What you need to know
- Apple is being sued by a former employee in California.
- Anita Nariani Schulze alleges she was treated as a subservient by her managers because of her Hindu Indian background.
- A judge has again ruled that Apple cannot have the case dismissed.
A judge has ruled that Apple cannot have an employee discrimination case filed against the company dismissed in a recent court ruling, the second such setback in the case for the company.
Anita Nariani Schulze is suing Apple over claims that as a Hindu Indian woman, she was treated "as subservient" by her Hindu Indian Senior Manager, and her Direct Manager, who was a Muslim Pakistani man. A court filing this week explains the allegation:
"Apple hired Ms. Schulze as a Technical Engineer in 2008. (SAC, ¶ 11.) Her Senior Manager was a Hindu Indian man and her Direct Manager was a Muslim Pakistani man (collectively, "Managers"). (Id., ¶ 12.) Ms. Schulze is a Hindu Indian woman whose ancestry traces back to the Sindh region of modern-day Pakistan, one of numerous regions greatly impacted by the 1947 partition of what was then "British India" into what is now modern-day India and Pakistan. (Ibid.) This partition created friction between the Hindu and Muslim communities in the Sindh region, often resulting in violence, and spurred a mass migration of people both in and out of the region. (Ibid.) Plaintiff's Managers knew of and were familiar with her racial, national, and religious heritage. (Ibid.) Their respective nationalities historically viewed women as subservient, and they treated Ms. Schulze as subservient."
Schulze alleges that over the course of 2016 through 2018, she was passed over for bonuses and awards of Restricted Stock Units that her male colleagues received, and that Apple retaliated when she raised this with HR:
In November 2018, Plaintiff complained to Human Resources that she was not receiving promised compensation from Apple because she is a woman. (SAC, ¶ 17.) In response, Apple began to retaliate against her. Plaintiff's supervisors required her to attend daily meetings and circulated notes that did not accurately convey what happened at the meetings and portrayed Plaintiff in a negative light. (Ibid.) Her supervisors also issued poor performance reviews, using these reviews as an excuse to implement a Performance Improvement Plan ("PIP"), and placing Ms. Schulze on an internal "Do Not Hire List." (Ibid.) Defendant's stated reason for implementing the PIP was as a response to Plaintiff missing required meetings. (Ibid.) But Ms. Schulze only missed two meetings and her absences were due to illness and childcare. (Ibid.) Plaintiff notified her supervisor that she disagreed with the underlying basis of the PIP and her supervisor verbally agreed with her. (Ibid.) But the supervisor told Ms. Schulze that she would still need to sign the PIP. (Ibid.)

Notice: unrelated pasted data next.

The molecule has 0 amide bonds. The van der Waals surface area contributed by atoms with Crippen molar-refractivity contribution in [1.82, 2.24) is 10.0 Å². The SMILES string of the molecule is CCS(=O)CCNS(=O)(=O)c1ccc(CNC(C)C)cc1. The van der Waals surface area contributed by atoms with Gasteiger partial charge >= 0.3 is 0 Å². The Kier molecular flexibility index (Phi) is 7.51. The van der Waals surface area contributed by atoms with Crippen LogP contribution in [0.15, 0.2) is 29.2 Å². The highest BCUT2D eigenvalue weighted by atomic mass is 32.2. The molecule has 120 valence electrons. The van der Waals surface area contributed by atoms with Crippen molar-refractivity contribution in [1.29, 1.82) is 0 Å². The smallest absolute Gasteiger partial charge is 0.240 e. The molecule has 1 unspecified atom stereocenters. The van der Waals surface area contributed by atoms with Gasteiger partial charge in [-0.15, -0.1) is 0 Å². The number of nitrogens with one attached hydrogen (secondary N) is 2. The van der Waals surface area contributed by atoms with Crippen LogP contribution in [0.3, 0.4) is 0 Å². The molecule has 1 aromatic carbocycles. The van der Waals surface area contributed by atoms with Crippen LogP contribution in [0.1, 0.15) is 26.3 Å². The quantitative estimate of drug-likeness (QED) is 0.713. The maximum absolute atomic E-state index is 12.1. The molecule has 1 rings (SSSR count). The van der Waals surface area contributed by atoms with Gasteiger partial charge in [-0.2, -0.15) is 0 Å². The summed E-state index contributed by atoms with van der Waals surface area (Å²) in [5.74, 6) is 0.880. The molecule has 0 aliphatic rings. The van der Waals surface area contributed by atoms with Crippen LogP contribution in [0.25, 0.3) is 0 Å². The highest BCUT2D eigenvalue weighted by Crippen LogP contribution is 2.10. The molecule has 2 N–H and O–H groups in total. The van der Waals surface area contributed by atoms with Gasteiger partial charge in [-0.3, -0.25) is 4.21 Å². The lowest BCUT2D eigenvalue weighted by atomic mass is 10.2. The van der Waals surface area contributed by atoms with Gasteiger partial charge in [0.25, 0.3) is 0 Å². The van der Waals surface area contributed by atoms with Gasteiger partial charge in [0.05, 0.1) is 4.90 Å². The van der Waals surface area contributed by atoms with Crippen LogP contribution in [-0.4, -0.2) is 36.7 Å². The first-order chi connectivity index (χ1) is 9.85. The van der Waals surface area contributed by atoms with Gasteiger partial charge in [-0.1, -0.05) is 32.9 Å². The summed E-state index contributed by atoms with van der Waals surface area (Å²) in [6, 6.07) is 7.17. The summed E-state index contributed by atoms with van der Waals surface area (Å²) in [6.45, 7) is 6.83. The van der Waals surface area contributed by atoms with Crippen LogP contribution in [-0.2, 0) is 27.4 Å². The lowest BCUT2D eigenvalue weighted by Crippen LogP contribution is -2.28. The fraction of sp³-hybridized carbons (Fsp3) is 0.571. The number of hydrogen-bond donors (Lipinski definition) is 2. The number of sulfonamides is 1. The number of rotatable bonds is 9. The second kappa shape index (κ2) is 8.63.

The court previously ruled that whilst Apple could not have the case dismissed, Schulze would not be allowed to represent other female Apple employees as part of a class-action lawsuit, claiming her allegations did not show a pattern of discrimination.
In a new ruling the court reiterated its stance that newly filed allegations by Schulze did not solve the previous issues pertaining to a class action lawsuit. The court further overruled Apple's demurrer to some of the plaintiff's claims regarding how she was allegedly treated. Having previously stated she was put on a Performance Improvement Plan and an internal do-not-hire list, her second amended complaint built on the allegations:
The SAC alleges more details about how Plaintiff was prevented from moving to another team at Apple. It also describes how her supervisors required her to attend daily meetings and circulated notes that did not accurately convey what happened at the meetings and portrayed Plaintiff in a "negative light." (SAC, ¶ 17.) Defendant contends that this still does not suffice.
Schulze says that she was subject to a "continuous pattern of discrimination" pre-dating being place on the PIP, and "alleges that she was long held to a higher standard than male employees and, after she complained of perceived discrimination, her supervisors escalated their unequal treatment by requiring her to respond to a baseless PIP in an unusually short time and forbidding her from seeking another internal position, as other employees could do."
Finally, the court noted Apple's motion to strike the claim:
In light of the Court's ruling on Apple's demurrer, Apple's alternative motion to strike Ms. Schulze's class and representative allegations is MOOT. Again, Apple cites no authority in support of its request for costs associated with this motion, so that request is DENIED.
It recently emerged that Apple employees within the company had two internal surveys about pay transparency shut down by Apple, over concerns the data being collected could personally identify people, and because one was hosted on the company's corporate Box account. In response, Apple employees are hosting a third survey externally using Typeform, which has since garnered more than 1,800 responses.
Apple, for its part, says that its Business conduct policy does not preclude employees from talking about their wages, hours, or working conditions, and states that it conducts yearly pay reviews to maintain pay equity. The company was awarded a 'B' by Arjuna Capital in its most recent Racial and Gender Pay scorecard. iMore has reached out to Apple for comment on Schulze's case.
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